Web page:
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The strangest year as a sports editor continues

In the spring when the COVID-19 pandemic led to the shutdown of all spring sports and then when the shutdown extended to Dixie all-star season, I remember thinking this was going to be a really strange half-year in my life as a sports editor.

Now with the cancellation of most fall sports, I’m coming to grips with 2020 being a really strange full year.

“Friday nights in the fall are a social event in Lunenburg County,” Central High School Athletics Director Wallace Owen said recently, talking about high school varsity football home games.

I think every athletics director in the area would agree with that description in application to their own localities. The absence of that event will be strongly felt.

As of this writing, fall sports for Fuqua School and Kenston Forest School remained a possibility, though it was looking fairly doubtful for Fuqua.

The Virginia Independent Schools Athletic Association (VISAA) has declared it will not be holding state championships this fall, but Fuqua and Kenston Forest have still been investigating the possibilities of holding regular seasons and conference championships for fall sports.

That would mean the Friday night lights could still be illuminated in Farmville for Falcons home games this fall, unless administrators move football to the spring like the public schools did. And the Kavaliers, since switching to eight-man football in 2018, play outside the VISAA for that sport, meaning they could potentially still vie for a state championship in the Virginia Independent Schools Football League.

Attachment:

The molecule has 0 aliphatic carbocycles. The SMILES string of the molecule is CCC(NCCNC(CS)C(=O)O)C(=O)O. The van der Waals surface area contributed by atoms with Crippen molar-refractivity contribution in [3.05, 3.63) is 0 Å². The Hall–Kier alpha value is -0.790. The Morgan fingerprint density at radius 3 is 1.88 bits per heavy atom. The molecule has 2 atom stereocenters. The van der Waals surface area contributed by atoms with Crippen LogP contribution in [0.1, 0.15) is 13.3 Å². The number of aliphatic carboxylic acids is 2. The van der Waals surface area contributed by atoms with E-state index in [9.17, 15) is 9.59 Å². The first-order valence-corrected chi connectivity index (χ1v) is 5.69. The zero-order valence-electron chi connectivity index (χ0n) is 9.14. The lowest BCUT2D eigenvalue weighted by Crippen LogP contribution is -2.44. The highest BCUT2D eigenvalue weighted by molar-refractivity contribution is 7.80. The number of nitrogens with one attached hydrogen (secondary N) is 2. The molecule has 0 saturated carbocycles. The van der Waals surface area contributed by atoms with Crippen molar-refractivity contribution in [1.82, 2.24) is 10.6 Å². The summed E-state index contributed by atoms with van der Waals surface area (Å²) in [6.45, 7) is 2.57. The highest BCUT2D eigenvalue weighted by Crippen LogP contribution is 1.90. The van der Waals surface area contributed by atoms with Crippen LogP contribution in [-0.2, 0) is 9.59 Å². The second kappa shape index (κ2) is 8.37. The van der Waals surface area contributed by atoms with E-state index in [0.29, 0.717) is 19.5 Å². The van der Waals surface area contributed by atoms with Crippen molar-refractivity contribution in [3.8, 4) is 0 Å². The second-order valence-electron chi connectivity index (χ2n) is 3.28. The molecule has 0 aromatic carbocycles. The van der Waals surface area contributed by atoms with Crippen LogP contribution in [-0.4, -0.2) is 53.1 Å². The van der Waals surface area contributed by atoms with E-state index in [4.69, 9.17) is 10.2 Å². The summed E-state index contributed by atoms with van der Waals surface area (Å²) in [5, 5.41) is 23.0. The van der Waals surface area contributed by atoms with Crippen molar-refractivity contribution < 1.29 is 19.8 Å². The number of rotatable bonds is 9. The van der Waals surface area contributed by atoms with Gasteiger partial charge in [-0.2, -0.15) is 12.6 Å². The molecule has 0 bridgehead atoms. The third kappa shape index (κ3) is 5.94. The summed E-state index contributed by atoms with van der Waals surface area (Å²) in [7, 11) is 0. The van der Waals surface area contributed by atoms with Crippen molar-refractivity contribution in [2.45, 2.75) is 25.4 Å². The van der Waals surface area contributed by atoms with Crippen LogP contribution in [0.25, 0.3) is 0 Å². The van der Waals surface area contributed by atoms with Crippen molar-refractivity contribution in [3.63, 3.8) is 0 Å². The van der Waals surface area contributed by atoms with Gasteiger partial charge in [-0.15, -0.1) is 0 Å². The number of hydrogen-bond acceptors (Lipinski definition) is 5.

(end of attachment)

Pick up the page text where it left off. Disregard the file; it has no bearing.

Longwood University, which is set to resume in-person classes soon, still has most fall sports resuming as well.

Lancer student-athletes who are active this fall could see more coverage than usual, potentially taking the athletics stage by themselves in the latter part of 2020.

Beyond that, the hope is that a quiet fall will give way to an incredibly busy winter and spring that will feature the majority of the 2020-21 sports calendar.

Student-athletes have a limited window of time to shine at the high school and college levels before it is time to move on with life.

Sports may be minor in the grand scheme, but they serve as a stark reminder to me that while much is being put on hold to weather the pandemic, we’re not able to put ourselves in a cryo chamber like in a science fiction movie to freeze the aging process. Time marches on.

This informs my hope that all of us — from top decision-makers and health officials to everyday citizens — will handle the pandemic as wisely and responsibly as possible to expedite the full return of opportunity in athletic endeavors and life that awaits beyond them.